About the Trust

The person who had the idea to erect a monument to Neil Gunn was Kerr Yule, Chemistry teacher at Dingwall Academy.  Kerr and his wife, Ann, were both enthusiastic readers of Neil Gunn’s books. One Saturday morning the couple were sitting on the banks of the Skiach River, a few 100 yards to the north and west of where the Monument is  now situated on Heights of Brae.  Ann had just been reading ‘The Shadow’ by Neil Gunn; there is a scene in ‘The Shadow’ where two men were quarrelling and fighting. Kerr and Ann were wondering, if the scene they were looking towards, could possibly have been the exact spot where the fight had taken place.

It was then that Kerr suddenly said “Why don’t we erect a Monument to Neil Gunn” – and so the project was born.

The first thing needed was finding other local people as keen to take part in such a project as Kerr and Ann were.

The first person that Kerr approached was Allan Haldane, who taught Art at Dingwall Academy.  Kerr thought that Allan’s artistic skills would be very helpful in launching the idea.

Next Kerr decided to approach Douglas Murray, a local architect, who Kerr had met very recently and been impressed by him.

Then Bob Davidson approached Kerr in the library in Dingwall, having read the article in the Ross-shire Journal indicating the proposal of a Monument being erected on Heights of Brae above Dingwall.  Bob was keen to be involved in such a project – our one volunteer.

Alison Wilkie, who worked for the BBC and ,at one time, had her own programme, was the next person to be approached, as Kerr reckoned that we would need a lot of publicity to interest others in what we intended to undertake.

Finlay Macrae, forester and piper, was the last person to join the team of seven local people, each with a different talent.

The first meeting of the Neil Gunn Trust was held in April, 1983.  Kerr was appointed as Chairmen, Allan as Treasurer and Bob as secretary, with Ann, Alison and Finlay as Trustees.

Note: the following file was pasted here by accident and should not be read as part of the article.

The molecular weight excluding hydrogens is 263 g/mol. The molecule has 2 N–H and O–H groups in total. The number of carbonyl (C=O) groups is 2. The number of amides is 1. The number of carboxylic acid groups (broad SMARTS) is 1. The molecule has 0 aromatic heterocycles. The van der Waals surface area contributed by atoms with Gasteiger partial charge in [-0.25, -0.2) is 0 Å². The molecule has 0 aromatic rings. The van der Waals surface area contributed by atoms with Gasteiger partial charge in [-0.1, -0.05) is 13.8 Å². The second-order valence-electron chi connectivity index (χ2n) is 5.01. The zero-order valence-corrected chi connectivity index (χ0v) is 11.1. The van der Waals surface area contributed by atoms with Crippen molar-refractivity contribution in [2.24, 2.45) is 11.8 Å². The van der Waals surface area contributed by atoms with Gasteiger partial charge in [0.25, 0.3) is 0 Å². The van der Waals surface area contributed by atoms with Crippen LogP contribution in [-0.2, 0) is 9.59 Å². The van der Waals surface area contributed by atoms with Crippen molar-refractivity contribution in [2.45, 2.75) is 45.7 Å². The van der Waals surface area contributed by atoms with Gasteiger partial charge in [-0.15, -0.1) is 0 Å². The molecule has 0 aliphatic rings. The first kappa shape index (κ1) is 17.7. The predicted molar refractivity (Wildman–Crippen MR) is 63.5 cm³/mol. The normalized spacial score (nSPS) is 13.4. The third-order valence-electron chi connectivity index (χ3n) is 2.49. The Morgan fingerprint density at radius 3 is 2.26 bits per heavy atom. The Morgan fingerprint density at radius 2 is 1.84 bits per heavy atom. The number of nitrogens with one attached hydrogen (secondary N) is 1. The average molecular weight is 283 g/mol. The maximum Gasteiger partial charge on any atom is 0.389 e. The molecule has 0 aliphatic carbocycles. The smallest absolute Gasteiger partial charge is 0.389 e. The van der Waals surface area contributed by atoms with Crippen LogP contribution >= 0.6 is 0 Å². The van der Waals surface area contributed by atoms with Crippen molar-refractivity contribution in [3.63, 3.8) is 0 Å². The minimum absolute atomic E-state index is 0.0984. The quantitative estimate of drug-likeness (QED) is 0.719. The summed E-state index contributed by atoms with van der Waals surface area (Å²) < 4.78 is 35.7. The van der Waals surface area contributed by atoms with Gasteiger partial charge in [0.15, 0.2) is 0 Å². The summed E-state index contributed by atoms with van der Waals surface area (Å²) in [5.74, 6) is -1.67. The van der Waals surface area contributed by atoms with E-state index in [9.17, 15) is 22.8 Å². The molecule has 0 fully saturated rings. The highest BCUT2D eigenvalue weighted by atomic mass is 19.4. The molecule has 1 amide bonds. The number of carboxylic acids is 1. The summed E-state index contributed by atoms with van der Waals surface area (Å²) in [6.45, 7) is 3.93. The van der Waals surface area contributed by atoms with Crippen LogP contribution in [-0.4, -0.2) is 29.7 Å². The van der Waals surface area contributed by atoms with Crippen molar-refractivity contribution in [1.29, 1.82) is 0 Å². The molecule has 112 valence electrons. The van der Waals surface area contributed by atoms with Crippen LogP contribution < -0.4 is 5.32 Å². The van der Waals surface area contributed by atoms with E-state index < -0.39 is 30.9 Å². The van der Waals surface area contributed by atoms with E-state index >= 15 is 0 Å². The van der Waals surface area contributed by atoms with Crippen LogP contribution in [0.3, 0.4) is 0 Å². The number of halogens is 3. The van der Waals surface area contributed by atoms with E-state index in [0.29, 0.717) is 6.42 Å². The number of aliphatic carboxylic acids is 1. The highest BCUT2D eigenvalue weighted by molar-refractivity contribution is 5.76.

Over the years the 7 trustees worked well together as a team, with the result that the Neil Gunn Monument was unveiled in 1987 by Sorley Maclean, renowned Gaelic poet, and Jessie Kesson, author, on the last day of October.

Since that time the Trust has been involved in many projects, including a photographic competition,  donating a plaque to the Strathpeffer Games for a running race, organising a Neil Gunn Writing Competition in partnership with Ross & Cromarty District Council, whose suggestion this was, every second year and organising a Neil Gunn Lecture in the intervening year.

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Pictured above are some of the Trustees. From left to right: Douglas Murray (Trustee),  Ann Yule Trustee/Convener), Michel Faber (Author), Janet MacInnes (Judge), Charlotte MacArthur (Trust Administrator) and in the front row Rhoda Michael (Judge and Supporter of the Trust)

Over the years there has been change in the Trustees.  Ann Yule is the present Convenor of the NGT, Douglas Murray is now the Vice-Convenor and Charlotte MacArthur is the administrator of the NGWC and the Minutes Secretary.  Marilyn Sneddon, who was the Trust’s Treasurer for many years, but, as she now lives for part of the year in Orkney, is, as a result, unable to remain in this position, but continues as a Trustee.  The Trust’s most recently acquired Trustee is Alisdair Stewart, a forester, who also looks after groups of Community Payback offenders; this has proved to be very helpful regarding the maintaining of the Neil Gunn Viewpoint area.

 

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Bob Davidson, Author and owner of Sandstone Press

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St Clements Church, Dingwall. A work by the late Alan Haldane.

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A number of the Trustees seated with Scottish writer, broadcaster and cleric, Richard Holloway

Bob Davidson is now the Managing Director of the publishing firm, Sandstone Press, but still assists the Trust by sponsoring the biennial Neil Gunn Lecture.

Colin Ferguson was a Trustee for several years, with a particular interest in the NGWC  He became involved with a project in Africa and stood down as an active Trustee at that time.  His involvement in that project has now greatly decreased and Colin is now back helping to judge the Secondary Schools section of the NGWC.

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